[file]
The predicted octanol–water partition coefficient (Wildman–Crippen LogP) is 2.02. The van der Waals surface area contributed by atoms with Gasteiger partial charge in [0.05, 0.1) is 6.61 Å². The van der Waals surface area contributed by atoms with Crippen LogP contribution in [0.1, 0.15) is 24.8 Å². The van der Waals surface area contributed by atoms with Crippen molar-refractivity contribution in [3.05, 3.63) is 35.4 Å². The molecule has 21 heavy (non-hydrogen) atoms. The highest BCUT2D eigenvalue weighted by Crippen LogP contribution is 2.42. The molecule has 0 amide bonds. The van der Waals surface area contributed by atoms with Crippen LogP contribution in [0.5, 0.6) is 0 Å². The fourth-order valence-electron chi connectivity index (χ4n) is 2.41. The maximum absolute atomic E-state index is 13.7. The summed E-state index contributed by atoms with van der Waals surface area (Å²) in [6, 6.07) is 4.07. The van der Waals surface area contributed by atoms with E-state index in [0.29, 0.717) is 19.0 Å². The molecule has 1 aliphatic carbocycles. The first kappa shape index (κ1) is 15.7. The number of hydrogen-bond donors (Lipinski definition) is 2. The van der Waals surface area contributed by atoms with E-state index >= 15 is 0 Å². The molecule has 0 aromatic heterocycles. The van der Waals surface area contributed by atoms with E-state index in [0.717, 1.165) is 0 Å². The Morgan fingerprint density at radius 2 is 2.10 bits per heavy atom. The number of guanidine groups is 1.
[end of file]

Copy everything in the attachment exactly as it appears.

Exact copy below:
The predicted octanol–water partition coefficient (Wildman–Crippen LogP) is 2.02. The van der Waals surface area contributed by atoms with Gasteiger partial charge in [0.05, 0.1) is 6.61 Å². The van der Waals surface area contributed by atoms with Crippen LogP contribution in [0.1, 0.15) is 24.8 Å². The van der Waals surface area contributed by atoms with Crippen molar-refractivity contribution in [3.05, 3.63) is 35.4 Å². The molecule has 21 heavy (non-hydrogen) atoms. The highest BCUT2D eigenvalue weighted by Crippen LogP contribution is 2.42. The molecule has 0 amide bonds. The van der Waals surface area contributed by atoms with Crippen LogP contribution in [0.5, 0.6) is 0 Å². The fourth-order valence-electron chi connectivity index (χ4n) is 2.41. The maximum absolute atomic E-state index is 13.7. The summed E-state index contributed by atoms with van der Waals surface area (Å²) in [6, 6.07) is 4.07. The van der Waals surface area contributed by atoms with E-state index in [0.29, 0.717) is 19.0 Å². The molecule has 1 aliphatic carbocycles. The first kappa shape index (κ1) is 15.7. The number of hydrogen-bond donors (Lipinski definition) is 2. The van der Waals surface area contributed by atoms with E-state index >= 15 is 0 Å². The molecule has 0 aromatic heterocycles. The van der Waals surface area contributed by atoms with E-state index in [0.717, 1.165) is 0 Å². The Morgan fingerprint density at radius 2 is 2.10 bits per heavy atom. The number of guanidine groups is 1.